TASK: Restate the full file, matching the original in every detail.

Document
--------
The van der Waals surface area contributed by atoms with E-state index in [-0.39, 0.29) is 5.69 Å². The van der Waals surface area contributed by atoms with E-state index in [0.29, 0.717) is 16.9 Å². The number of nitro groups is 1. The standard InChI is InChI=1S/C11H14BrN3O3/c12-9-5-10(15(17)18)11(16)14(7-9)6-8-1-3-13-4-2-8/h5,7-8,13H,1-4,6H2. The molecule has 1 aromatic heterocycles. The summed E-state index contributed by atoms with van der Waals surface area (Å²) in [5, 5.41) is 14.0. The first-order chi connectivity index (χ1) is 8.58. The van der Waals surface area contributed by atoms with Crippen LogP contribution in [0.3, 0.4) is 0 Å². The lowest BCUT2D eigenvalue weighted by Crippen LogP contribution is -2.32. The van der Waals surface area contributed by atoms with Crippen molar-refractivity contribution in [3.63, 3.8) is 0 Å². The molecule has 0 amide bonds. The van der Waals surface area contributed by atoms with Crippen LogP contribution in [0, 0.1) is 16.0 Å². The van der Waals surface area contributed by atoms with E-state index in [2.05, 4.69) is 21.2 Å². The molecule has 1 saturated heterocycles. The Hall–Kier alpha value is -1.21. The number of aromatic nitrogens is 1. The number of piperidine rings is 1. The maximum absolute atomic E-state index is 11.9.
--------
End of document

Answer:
The van der Waals surface area contributed by atoms with E-state index in [-0.39, 0.29) is 5.69 Å². The van der Waals surface area contributed by atoms with E-state index in [0.29, 0.717) is 16.9 Å². The number of nitro groups is 1. The standard InChI is InChI=1S/C11H14BrN3O3/c12-9-5-10(15(17)18)11(16)14(7-9)6-8-1-3-13-4-2-8/h5,7-8,13H,1-4,6H2. The molecule has 1 aromatic heterocycles. The summed E-state index contributed by atoms with van der Waals surface area (Å²) in [5, 5.41) is 14.0. The first-order chi connectivity index (χ1) is 8.58. The van der Waals surface area contributed by atoms with Crippen LogP contribution in [0.3, 0.4) is 0 Å². The lowest BCUT2D eigenvalue weighted by Crippen LogP contribution is -2.32. The van der Waals surface area contributed by atoms with Crippen molar-refractivity contribution in [3.63, 3.8) is 0 Å². The molecule has 0 amide bonds. The van der Waals surface area contributed by atoms with Crippen LogP contribution in [0, 0.1) is 16.0 Å². The van der Waals surface area contributed by atoms with E-state index in [2.05, 4.69) is 21.2 Å². The molecule has 1 saturated heterocycles. The Hall–Kier alpha value is -1.21. The number of aromatic nitrogens is 1. The number of piperidine rings is 1. The maximum absolute atomic E-state index is 11.9.